This is a very common condition that leads to foot pain . Once you understand what it actually is you will wonder why it does not occur more often, particularly in the foot. It is an inflamed bursal
sac. A bursal sac is a sac filled with fluid that acts to lubricate and reduce the friction between two surfaces in the body, usually muscles and tendons as they glide over bony prominences, however
their purpose in not limited to just muscles and tendons. The body contains literally hundreds of bursal sacs but in the foot there is just one naturally occurring (adventitious) bursal sac. It is
located between the Achilles tendon and the heel bone (calcaneaus), otherwise known as an achilles tendon bursal sac.In this instance the Achilles tendon is protected from the pressure of the heel
bone pressing against it when we walk.
Bursitis is caused by overuse or excessive pressure on the joint, injury, infection, or an underlying condition, such as osteoarthritis, rheumatoid arthritis, gout, pseudogout, or ankylosing
spondylitis. When bursitis is caused by an underlying condition, the condition must be treated along with the bursitis. When bursitis is caused by infection, called septic bursitis, medical treatment
and antibiotics are necessary.
Symptoms include pain at the back of the heel, especially when running uphill or on soft surfaces. There will be tenderness and swelling at the back of the heel which may make it difficult to wear
certain shoes. When pressing in with the fingers both sides are the back of the heel a spongy resistance may be felt.
After you have described your foot symptoms, your doctor will want to know more details about your pain, your medical history and lifestyle, including whether your pain is worse at specific times of
the day or after specific activities. Any recent injury to the area. Your medical and orthopedic history, especially any history of diabetes, arthritis or injury to your foot or leg. Your age and
occupation. Your recreational activities, including sports and exercise programs. The type of shoes you usually wear, how well they fit, and how frequently you buy a new pair.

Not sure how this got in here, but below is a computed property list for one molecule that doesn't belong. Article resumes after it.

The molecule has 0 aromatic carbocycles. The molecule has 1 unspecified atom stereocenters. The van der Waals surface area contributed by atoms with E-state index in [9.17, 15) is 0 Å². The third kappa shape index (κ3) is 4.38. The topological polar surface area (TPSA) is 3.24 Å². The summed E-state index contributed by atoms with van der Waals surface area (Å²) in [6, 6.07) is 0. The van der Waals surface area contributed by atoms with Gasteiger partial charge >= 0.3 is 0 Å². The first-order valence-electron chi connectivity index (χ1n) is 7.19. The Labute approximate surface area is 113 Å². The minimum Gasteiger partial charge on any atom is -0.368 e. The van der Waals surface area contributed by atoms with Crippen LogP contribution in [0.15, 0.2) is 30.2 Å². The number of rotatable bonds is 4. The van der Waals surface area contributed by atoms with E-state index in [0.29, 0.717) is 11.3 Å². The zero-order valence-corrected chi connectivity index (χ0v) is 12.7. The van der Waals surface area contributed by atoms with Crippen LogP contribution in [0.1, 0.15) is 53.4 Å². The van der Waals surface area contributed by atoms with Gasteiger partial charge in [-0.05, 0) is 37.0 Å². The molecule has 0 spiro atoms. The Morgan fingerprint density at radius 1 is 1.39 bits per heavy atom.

Non Surgical Treatment
So what can you do to alleviate this type of pain in the foot? If the bursitis pain is occurring on the toes, bunion or back of the heel area the smart money would be on eliminating the shoes that
seem to aggravate the condition. Eliminating these shoes may not in itself clear up the problem but you can be sure that if you continue to wear the offending shoes nothing you or your doctor do will
permanently ?fix? the problem. A recurring theme that I use throughout this site that if you put an abnormally shaped foot in a dressy shoe it is literally the same as trying to put a square peg in a
round hole, it will not fit. OK, so you threw away those dressy shoes and the foot still hurts, now what? Depending on the severity of the pain, over the counter anti-inflammatory medication may do
the trick. The key here is to take the medication on an ongoing basis, according to the directions on the package to build up therapeutic blood levels. Assuming you can tolerate this type of
medication, along with alternative treatments you can try). take the medication for 10-14 days. Stop if the symptoms have not dramatically improved. Icing the area during this period may also help
reduce the symptoms.
Only if non-surgical attempts at treatment fail, will it make sense to consider surgery. Surgery for retrocalcanel bursitis can include many different procedures. Some of these include removal of the
bursa, removing any excess bone at the back of the heel (calcaneal exostectomy), and occasionally detachment and re-attachment of the Achilles tendon. If the foot structure and shape of the heel bone
is a primary cause of the bursitis, surgery to re-align the heel bone (calcaneal osteotomy) may be considered. Regardless of which exact surgery is planned, the goal is always to decrease pain and
correct the deformity. The idea is to get you back to the activities that you really enjoy. Your foot and ankle surgeon will determine the exact surgical procedure that is most likely to correct the
problem in your case. But if you have to have surgery, you can work together to develop a plan that will help assure success.
Do not run if you have pain. When you begin running again, avoid running fast uphill or downhill until the tendon is fully healed. Start exercising when caregivers say that it is OK. Slowly start
exercise such as bicycling when caregivers say it is OK. When doing exercises that put pressure on the ankles, such as running or walking, exercise on flat, even surfaces. Avoid doing these exercises
on very hard surfaces such as asphalt or concrete. Stretch before exercising. Always warm up your muscles and stretch gently before exercising. Do cool down exercises when you are finished. This will
loosen your muscles and decrease stress on your heel. Wear heel protectors. Use soft foam or felt heel pads (wedges or cups) to help decrease pressure against your heel. Ask your caregiver which heel
pads are the best for you. Wear well-fitting shoes. Buy running or exercise shoes that support and fit your feet well. Do not wear low-cut shoes. Talk to your caregiver or go to a special exercise
footwear store to get well-fitting athletic shoes. Ask your caregiver if you should wear specially-made shoe inserts called orthotics (or-THOT-iks). Orthotics can line up your feet in your shoes to
help you run, walk and exercise correctly.